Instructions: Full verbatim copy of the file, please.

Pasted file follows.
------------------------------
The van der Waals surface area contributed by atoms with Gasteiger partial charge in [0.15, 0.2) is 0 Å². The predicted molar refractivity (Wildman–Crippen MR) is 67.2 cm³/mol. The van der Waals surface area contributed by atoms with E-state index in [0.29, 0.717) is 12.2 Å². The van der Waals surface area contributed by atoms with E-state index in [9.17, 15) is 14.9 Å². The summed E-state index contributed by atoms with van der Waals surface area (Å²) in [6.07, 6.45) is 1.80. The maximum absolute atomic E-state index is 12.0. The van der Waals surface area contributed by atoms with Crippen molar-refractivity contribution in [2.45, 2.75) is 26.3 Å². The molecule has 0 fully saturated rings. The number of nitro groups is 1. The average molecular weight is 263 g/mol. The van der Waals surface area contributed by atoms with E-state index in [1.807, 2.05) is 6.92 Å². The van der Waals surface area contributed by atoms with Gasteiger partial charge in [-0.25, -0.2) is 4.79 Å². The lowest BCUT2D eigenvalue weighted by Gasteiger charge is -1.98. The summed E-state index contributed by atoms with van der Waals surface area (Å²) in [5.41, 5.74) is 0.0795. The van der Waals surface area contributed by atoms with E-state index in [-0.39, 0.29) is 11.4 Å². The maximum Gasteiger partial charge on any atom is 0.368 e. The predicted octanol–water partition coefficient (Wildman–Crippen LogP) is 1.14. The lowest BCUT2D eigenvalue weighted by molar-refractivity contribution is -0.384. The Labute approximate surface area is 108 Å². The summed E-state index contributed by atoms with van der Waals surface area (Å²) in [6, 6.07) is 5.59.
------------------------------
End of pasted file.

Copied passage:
The van der Waals surface area contributed by atoms with Gasteiger partial charge in [0.15, 0.2) is 0 Å². The predicted molar refractivity (Wildman–Crippen MR) is 67.2 cm³/mol. The van der Waals surface area contributed by atoms with E-state index in [0.29, 0.717) is 12.2 Å². The van der Waals surface area contributed by atoms with E-state index in [9.17, 15) is 14.9 Å². The summed E-state index contributed by atoms with van der Waals surface area (Å²) in [6.07, 6.45) is 1.80. The maximum absolute atomic E-state index is 12.0. The van der Waals surface area contributed by atoms with Crippen molar-refractivity contribution in [2.45, 2.75) is 26.3 Å². The molecule has 0 fully saturated rings. The number of nitro groups is 1. The average molecular weight is 263 g/mol. The van der Waals surface area contributed by atoms with E-state index in [1.807, 2.05) is 6.92 Å². The van der Waals surface area contributed by atoms with Gasteiger partial charge in [-0.25, -0.2) is 4.79 Å². The lowest BCUT2D eigenvalue weighted by Gasteiger charge is -1.98. The summed E-state index contributed by atoms with van der Waals surface area (Å²) in [5.41, 5.74) is 0.0795. The van der Waals surface area contributed by atoms with E-state index in [-0.39, 0.29) is 11.4 Å². The maximum Gasteiger partial charge on any atom is 0.368 e. The predicted octanol–water partition coefficient (Wildman–Crippen LogP) is 1.14. The lowest BCUT2D eigenvalue weighted by molar-refractivity contribution is -0.384. The Labute approximate surface area is 108 Å². The summed E-state index contributed by atoms with van der Waals surface area (Å²) in [6, 6.07) is 5.59.